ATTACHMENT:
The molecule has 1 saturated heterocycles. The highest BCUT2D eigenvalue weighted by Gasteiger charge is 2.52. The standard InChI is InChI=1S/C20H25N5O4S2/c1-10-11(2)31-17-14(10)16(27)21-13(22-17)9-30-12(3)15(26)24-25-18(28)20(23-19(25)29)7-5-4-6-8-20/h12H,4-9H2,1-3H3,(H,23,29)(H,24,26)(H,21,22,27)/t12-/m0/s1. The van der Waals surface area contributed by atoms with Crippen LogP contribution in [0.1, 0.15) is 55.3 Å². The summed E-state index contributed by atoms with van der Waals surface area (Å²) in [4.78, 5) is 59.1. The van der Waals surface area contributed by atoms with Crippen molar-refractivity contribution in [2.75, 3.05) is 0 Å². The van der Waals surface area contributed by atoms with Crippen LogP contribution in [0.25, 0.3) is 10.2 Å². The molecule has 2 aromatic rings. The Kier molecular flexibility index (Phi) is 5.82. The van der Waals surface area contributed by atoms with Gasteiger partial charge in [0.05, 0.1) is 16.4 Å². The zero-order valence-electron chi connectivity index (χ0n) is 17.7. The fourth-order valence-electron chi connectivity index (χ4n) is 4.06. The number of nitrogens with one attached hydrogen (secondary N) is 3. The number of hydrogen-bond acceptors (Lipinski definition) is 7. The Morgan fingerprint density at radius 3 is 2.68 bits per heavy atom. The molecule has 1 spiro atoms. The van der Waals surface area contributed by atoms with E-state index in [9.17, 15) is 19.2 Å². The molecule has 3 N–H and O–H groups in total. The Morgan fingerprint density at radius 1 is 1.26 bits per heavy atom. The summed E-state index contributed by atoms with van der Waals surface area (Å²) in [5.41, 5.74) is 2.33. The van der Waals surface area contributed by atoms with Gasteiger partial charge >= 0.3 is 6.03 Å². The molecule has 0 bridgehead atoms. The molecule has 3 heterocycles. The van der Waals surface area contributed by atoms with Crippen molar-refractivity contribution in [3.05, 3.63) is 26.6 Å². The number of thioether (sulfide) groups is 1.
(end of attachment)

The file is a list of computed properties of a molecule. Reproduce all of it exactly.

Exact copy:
The molecule has 1 saturated heterocycles. The highest BCUT2D eigenvalue weighted by Gasteiger charge is 2.52. The standard InChI is InChI=1S/C20H25N5O4S2/c1-10-11(2)31-17-14(10)16(27)21-13(22-17)9-30-12(3)15(26)24-25-18(28)20(23-19(25)29)7-5-4-6-8-20/h12H,4-9H2,1-3H3,(H,23,29)(H,24,26)(H,21,22,27)/t12-/m0/s1. The van der Waals surface area contributed by atoms with Crippen LogP contribution in [0.1, 0.15) is 55.3 Å². The summed E-state index contributed by atoms with van der Waals surface area (Å²) in [4.78, 5) is 59.1. The van der Waals surface area contributed by atoms with Crippen molar-refractivity contribution in [2.75, 3.05) is 0 Å². The van der Waals surface area contributed by atoms with Crippen LogP contribution in [0.25, 0.3) is 10.2 Å². The molecule has 2 aromatic rings. The Kier molecular flexibility index (Phi) is 5.82. The van der Waals surface area contributed by atoms with Gasteiger partial charge in [0.05, 0.1) is 16.4 Å². The zero-order valence-electron chi connectivity index (χ0n) is 17.7. The fourth-order valence-electron chi connectivity index (χ4n) is 4.06. The number of nitrogens with one attached hydrogen (secondary N) is 3. The number of hydrogen-bond acceptors (Lipinski definition) is 7. The Morgan fingerprint density at radius 3 is 2.68 bits per heavy atom. The molecule has 1 spiro atoms. The van der Waals surface area contributed by atoms with E-state index in [9.17, 15) is 19.2 Å². The molecule has 3 N–H and O–H groups in total. The Morgan fingerprint density at radius 1 is 1.26 bits per heavy atom. The summed E-state index contributed by atoms with van der Waals surface area (Å²) in [5.41, 5.74) is 2.33. The van der Waals surface area contributed by atoms with Gasteiger partial charge >= 0.3 is 6.03 Å². The molecule has 0 bridgehead atoms. The molecule has 3 heterocycles. The van der Waals surface area contributed by atoms with Crippen molar-refractivity contribution in [3.05, 3.63) is 26.6 Å². The number of thioether (sulfide) groups is 1.